Epoché, no. 37 (February 2021).
Homer, the great poet of the Iliad and the Odyssey, is revered as a cultural icon of antiquity and a figure of lasting influence. But his identity is shrouded in questions about who he was, when he lived, and whether he was an actual person, a myth, or merely a shared idea. Rather than attempting to solve the mystery of this character, James I. Porter explores the sources of Homer’s mystique and their impact since the first recorded mentions of Homer in ancient Greece.
Homer: The Very Idea considers Homer not as a man, but as a cultural invention nearly as distinctive and important as the poems attributed to him, following the cultural history of an idea and of the obsession that is reborn every time Homer is imagined. Offering novel readings of texts and objects, the book follows the very idea of Homer from his earliest mentions to his most recent imaginings in literature, criticism, philosophy, visual art, and classical archaeology.
University of Chicago Press, October 25, 2021
The Point, web only, (August 7, 2020).
St. John’s University, CRS Global Campus Committee
Weil’s essay on Homer’s Iliad contains a philosophical analysis of la force that divides it into two phenomena with one metaphysical ground. Her analysis is a corrective to misunderstandings of force as something that can be possessed. The first half of my elaboration of Weil’s analysis is devoted to the phenomena she identifies in relation to la force, which I call might. In the second half, I elaborate the varieties of misunderstanding of la force. First, might is an illusion sustained by the shared belief of those in submission to might. Second, forces, i.e. the material forces on which weaponry depends, cannot be possessed. Third, what lies behind material forces is necessity, a third meaning of la force, which functions as a superordinate or ultimate force to which everyone and everything is subject. Understanding the last of these is the corrective that Weil means to present.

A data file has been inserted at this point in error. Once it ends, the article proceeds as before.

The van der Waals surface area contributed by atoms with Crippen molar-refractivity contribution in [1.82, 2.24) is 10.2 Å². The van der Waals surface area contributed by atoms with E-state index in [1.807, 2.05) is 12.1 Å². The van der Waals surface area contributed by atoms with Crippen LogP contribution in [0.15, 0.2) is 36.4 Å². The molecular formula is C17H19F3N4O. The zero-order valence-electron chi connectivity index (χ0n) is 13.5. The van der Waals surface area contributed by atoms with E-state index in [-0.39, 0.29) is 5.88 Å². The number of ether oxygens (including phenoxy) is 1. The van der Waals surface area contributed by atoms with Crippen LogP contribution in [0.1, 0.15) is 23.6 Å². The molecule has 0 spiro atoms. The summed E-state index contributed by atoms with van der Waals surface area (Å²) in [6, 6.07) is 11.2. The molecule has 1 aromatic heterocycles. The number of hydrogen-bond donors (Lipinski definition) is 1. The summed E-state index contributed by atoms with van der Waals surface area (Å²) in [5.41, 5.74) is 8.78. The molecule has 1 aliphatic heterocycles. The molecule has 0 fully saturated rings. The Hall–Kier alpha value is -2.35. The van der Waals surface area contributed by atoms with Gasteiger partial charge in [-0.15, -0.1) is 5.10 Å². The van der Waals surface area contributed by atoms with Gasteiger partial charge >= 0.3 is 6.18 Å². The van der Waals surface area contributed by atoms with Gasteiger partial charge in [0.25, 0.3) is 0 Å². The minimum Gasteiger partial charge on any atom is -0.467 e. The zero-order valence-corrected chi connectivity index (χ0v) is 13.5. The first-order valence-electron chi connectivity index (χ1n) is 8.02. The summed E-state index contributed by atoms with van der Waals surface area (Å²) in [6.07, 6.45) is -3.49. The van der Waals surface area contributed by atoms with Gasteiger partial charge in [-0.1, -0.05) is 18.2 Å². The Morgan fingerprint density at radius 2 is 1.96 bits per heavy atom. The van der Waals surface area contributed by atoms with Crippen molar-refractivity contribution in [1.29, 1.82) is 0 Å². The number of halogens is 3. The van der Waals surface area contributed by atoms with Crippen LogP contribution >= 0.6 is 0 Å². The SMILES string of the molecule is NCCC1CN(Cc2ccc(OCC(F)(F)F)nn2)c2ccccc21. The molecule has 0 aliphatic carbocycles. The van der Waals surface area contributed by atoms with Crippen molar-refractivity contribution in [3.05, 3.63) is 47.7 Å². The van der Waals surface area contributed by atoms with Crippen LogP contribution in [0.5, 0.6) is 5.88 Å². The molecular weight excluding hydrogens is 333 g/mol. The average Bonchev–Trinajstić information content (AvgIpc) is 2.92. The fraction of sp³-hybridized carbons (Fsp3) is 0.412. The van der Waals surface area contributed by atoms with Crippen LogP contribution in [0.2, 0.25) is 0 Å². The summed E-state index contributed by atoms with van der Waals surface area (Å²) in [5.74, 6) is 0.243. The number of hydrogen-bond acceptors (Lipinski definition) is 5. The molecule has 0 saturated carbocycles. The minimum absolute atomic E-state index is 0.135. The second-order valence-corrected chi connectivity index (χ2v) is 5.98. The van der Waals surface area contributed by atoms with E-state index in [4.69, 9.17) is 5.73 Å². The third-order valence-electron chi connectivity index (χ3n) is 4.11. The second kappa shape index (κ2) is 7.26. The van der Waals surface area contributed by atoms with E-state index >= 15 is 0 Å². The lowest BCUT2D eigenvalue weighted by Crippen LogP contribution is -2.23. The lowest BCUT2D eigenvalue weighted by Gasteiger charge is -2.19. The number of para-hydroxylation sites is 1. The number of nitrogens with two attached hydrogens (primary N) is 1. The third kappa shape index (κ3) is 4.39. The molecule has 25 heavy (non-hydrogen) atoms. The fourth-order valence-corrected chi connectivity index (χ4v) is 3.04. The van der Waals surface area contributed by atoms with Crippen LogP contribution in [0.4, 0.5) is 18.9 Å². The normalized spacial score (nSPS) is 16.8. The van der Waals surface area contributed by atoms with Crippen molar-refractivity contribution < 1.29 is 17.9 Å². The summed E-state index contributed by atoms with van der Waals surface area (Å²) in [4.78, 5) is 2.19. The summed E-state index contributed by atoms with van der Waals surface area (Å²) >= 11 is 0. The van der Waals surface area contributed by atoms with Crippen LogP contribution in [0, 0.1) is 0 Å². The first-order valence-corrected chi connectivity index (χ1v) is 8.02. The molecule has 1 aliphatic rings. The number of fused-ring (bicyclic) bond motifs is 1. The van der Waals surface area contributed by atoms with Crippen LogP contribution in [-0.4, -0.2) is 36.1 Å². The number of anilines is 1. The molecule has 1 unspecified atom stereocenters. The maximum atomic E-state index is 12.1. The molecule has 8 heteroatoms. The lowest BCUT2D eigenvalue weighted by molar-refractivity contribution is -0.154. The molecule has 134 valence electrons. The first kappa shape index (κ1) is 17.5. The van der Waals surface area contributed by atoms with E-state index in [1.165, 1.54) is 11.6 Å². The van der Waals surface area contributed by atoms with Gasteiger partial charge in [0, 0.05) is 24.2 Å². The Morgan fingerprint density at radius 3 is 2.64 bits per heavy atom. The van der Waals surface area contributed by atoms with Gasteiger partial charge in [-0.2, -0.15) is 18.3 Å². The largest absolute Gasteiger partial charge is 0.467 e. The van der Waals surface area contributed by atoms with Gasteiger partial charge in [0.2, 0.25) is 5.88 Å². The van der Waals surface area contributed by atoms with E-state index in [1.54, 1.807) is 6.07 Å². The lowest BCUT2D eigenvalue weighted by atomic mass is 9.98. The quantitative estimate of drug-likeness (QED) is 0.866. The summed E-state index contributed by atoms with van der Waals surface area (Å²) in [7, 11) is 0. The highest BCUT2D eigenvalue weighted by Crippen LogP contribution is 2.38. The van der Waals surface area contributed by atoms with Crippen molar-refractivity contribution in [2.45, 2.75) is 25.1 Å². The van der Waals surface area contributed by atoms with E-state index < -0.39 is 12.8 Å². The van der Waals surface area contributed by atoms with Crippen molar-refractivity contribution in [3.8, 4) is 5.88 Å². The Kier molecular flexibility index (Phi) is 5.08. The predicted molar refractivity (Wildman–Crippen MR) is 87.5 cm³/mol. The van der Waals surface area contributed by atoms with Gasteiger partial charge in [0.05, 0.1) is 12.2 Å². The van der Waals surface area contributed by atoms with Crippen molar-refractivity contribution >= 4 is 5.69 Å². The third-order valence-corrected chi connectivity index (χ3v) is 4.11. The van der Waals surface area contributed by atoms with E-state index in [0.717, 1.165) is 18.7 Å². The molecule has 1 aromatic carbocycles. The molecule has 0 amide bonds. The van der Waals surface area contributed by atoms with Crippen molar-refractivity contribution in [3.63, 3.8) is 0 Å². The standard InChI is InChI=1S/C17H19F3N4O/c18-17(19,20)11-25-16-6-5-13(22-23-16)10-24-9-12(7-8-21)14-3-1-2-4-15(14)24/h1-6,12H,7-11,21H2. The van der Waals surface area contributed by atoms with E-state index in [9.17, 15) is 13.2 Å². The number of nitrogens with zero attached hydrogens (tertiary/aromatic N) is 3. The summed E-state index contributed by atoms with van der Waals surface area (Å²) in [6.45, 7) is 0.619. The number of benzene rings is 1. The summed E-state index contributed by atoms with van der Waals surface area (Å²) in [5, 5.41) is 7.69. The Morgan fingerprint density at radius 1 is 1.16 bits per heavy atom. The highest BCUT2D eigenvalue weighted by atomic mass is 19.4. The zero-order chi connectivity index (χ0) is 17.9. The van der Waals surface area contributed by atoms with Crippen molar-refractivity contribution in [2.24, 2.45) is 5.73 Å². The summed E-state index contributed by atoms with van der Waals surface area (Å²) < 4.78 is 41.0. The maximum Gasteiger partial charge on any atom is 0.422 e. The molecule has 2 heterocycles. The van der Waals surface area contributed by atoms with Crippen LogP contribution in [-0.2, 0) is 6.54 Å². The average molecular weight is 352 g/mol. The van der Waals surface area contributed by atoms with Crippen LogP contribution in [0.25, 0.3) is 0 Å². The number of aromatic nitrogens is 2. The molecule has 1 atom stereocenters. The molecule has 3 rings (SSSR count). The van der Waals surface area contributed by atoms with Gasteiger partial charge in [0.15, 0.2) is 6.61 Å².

Philosophical Investigations, vol. 43, nos. 1-2, pp. 8-18.
In “On the Abolition of All Political Parties,” Simone Weil poses the hypothetical predicament of a person who is intent on solving highly complex mathematical problems but is flogged every time the answer he arrives at is an even number. The person will oscillate between his genuine desire for the truth and the painful cries of his body. “[I]nevitably,” Weil writes, “he will make many mistakes—even if he happens to be very intelligent, very brave and deeply attached to the truth.” She then asks: “What should he do?” Weil’s answer may surprise many readers, even though she claims it is “simple.” If possible, “he must run away” from those who wield the whip. It would have been best, she avers, had he avoided these associations in the first place. Elsewhere in her writings, Weil openly endorses the argument for the lesser evil, justifying active, potentially violent, resistance instead of a pacifist ethic of refusal. This essay analyses the tension between Weil’s ethic of “running away” and her acceptance of the lesser evil.
Philosophical Investigations, vol. 43, nos. 1-2, pp. 165-166.
in Sophie Bourgault & Julie Daigle, eds., Simone Weil, Beyond Ideology?, New York: Palgrave Macmillan pp. 125-142